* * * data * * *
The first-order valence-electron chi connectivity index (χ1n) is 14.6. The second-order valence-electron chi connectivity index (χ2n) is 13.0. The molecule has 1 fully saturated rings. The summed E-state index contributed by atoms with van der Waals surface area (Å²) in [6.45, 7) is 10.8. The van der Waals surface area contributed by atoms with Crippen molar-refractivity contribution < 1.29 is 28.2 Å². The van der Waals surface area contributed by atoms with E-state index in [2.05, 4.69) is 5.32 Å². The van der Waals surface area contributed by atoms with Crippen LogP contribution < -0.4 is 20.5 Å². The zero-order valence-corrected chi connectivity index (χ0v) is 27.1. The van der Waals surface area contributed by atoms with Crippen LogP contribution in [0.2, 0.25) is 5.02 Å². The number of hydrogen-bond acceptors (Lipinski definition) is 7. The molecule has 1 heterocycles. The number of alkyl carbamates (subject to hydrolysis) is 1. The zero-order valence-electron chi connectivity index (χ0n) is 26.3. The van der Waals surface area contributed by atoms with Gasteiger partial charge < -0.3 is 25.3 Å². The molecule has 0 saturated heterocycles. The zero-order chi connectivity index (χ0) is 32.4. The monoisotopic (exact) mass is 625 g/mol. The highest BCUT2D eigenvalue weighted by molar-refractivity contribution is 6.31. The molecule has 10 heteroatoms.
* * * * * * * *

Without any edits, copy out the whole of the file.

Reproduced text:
The first-order valence-electron chi connectivity index (χ1n) is 14.6. The second-order valence-electron chi connectivity index (χ2n) is 13.0. The molecule has 1 fully saturated rings. The summed E-state index contributed by atoms with van der Waals surface area (Å²) in [6.45, 7) is 10.8. The van der Waals surface area contributed by atoms with Crippen molar-refractivity contribution < 1.29 is 28.2 Å². The van der Waals surface area contributed by atoms with E-state index in [2.05, 4.69) is 5.32 Å². The van der Waals surface area contributed by atoms with Crippen LogP contribution < -0.4 is 20.5 Å². The zero-order valence-corrected chi connectivity index (χ0v) is 27.1. The van der Waals surface area contributed by atoms with Crippen LogP contribution in [0.2, 0.25) is 5.02 Å². The number of hydrogen-bond acceptors (Lipinski definition) is 7. The molecule has 1 heterocycles. The number of alkyl carbamates (subject to hydrolysis) is 1. The zero-order valence-electron chi connectivity index (χ0n) is 26.3. The van der Waals surface area contributed by atoms with Gasteiger partial charge < -0.3 is 25.3 Å². The molecule has 0 saturated heterocycles. The zero-order chi connectivity index (χ0) is 32.4. The monoisotopic (exact) mass is 625 g/mol. The highest BCUT2D eigenvalue weighted by molar-refractivity contribution is 6.31. The molecule has 10 heteroatoms.